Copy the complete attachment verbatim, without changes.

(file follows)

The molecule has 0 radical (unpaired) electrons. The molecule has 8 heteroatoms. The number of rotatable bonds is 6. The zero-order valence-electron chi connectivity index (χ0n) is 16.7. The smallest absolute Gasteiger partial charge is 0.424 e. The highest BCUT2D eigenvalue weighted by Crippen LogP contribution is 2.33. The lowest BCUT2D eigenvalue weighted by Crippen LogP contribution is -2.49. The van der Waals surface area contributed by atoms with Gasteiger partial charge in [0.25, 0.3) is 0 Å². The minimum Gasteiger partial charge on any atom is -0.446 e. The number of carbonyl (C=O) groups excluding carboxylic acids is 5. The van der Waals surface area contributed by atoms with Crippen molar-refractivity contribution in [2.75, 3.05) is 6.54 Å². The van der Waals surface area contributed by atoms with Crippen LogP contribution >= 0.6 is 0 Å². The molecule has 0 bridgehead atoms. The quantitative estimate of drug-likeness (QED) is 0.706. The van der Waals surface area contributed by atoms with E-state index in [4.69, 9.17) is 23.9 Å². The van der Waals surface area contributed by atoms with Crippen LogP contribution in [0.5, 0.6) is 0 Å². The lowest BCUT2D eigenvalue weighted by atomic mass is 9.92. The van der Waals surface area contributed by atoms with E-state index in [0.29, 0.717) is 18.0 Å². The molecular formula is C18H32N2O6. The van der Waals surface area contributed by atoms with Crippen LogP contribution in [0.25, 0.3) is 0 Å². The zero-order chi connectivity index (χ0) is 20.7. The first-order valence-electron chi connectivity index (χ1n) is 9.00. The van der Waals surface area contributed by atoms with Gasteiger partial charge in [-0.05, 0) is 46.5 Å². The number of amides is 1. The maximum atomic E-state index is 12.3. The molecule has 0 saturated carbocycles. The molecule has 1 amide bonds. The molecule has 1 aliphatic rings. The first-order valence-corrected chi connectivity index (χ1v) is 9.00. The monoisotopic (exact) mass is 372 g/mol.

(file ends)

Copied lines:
The molecule has 0 radical (unpaired) electrons. The molecule has 8 heteroatoms. The number of rotatable bonds is 6. The zero-order valence-electron chi connectivity index (χ0n) is 16.7. The smallest absolute Gasteiger partial charge is 0.424 e. The highest BCUT2D eigenvalue weighted by Crippen LogP contribution is 2.33. The lowest BCUT2D eigenvalue weighted by Crippen LogP contribution is -2.49. The van der Waals surface area contributed by atoms with Gasteiger partial charge in [0.25, 0.3) is 0 Å². The minimum Gasteiger partial charge on any atom is -0.446 e. The number of carbonyl (C=O) groups excluding carboxylic acids is 5. The van der Waals surface area contributed by atoms with Crippen molar-refractivity contribution in [2.75, 3.05) is 6.54 Å². The van der Waals surface area contributed by atoms with Crippen LogP contribution >= 0.6 is 0 Å². The molecule has 0 bridgehead atoms. The quantitative estimate of drug-likeness (QED) is 0.706. The van der Waals surface area contributed by atoms with E-state index in [4.69, 9.17) is 23.9 Å². The van der Waals surface area contributed by atoms with Crippen LogP contribution in [0.5, 0.6) is 0 Å². The lowest BCUT2D eigenvalue weighted by atomic mass is 9.92. The van der Waals surface area contributed by atoms with E-state index in [0.29, 0.717) is 18.0 Å². The molecular formula is C18H32N2O6. The van der Waals surface area contributed by atoms with Crippen LogP contribution in [0.25, 0.3) is 0 Å². The zero-order chi connectivity index (χ0) is 20.7. The first-order valence-electron chi connectivity index (χ1n) is 9.00. The van der Waals surface area contributed by atoms with Gasteiger partial charge in [-0.05, 0) is 46.5 Å². The number of amides is 1. The maximum atomic E-state index is 12.3. The molecule has 0 saturated carbocycles. The molecule has 1 amide bonds. The molecule has 1 aliphatic rings. The first-order valence-corrected chi connectivity index (χ1v) is 9.00. The monoisotopic (exact) mass is 372 g/mol.